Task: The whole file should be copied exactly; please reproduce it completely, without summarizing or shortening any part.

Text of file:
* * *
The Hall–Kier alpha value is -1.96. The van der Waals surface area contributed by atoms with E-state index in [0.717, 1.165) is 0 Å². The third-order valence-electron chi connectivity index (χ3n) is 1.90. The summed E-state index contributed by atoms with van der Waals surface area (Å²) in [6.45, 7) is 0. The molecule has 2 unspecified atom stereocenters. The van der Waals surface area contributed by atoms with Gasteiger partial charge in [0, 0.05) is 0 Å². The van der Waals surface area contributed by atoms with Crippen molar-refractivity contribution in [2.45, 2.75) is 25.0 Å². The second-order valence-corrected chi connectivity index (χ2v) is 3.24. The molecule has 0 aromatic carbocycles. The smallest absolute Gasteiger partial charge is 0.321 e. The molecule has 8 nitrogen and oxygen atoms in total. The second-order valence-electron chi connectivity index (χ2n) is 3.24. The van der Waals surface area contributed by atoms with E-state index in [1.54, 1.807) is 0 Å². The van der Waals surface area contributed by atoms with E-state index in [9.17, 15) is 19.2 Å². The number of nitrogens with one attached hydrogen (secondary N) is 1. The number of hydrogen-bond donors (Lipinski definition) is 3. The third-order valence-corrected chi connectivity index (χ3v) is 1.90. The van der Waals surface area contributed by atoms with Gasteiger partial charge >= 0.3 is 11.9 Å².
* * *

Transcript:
The Hall–Kier alpha value is -1.96. The van der Waals surface area contributed by atoms with E-state index in [0.717, 1.165) is 0 Å². The third-order valence-electron chi connectivity index (χ3n) is 1.90. The summed E-state index contributed by atoms with van der Waals surface area (Å²) in [6.45, 7) is 0. The molecule has 2 unspecified atom stereocenters. The van der Waals surface area contributed by atoms with Gasteiger partial charge in [0, 0.05) is 0 Å². The van der Waals surface area contributed by atoms with Crippen molar-refractivity contribution in [2.45, 2.75) is 25.0 Å². The second-order valence-corrected chi connectivity index (χ2v) is 3.24. The molecule has 0 aromatic carbocycles. The smallest absolute Gasteiger partial charge is 0.321 e. The molecule has 8 nitrogen and oxygen atoms in total. The second-order valence-electron chi connectivity index (χ2n) is 3.24. The van der Waals surface area contributed by atoms with E-state index in [1.54, 1.807) is 0 Å². The van der Waals surface area contributed by atoms with E-state index in [9.17, 15) is 19.2 Å². The number of nitrogens with one attached hydrogen (secondary N) is 1. The number of hydrogen-bond donors (Lipinski definition) is 3. The third-order valence-corrected chi connectivity index (χ3v) is 1.90. The van der Waals surface area contributed by atoms with Gasteiger partial charge >= 0.3 is 11.9 Å².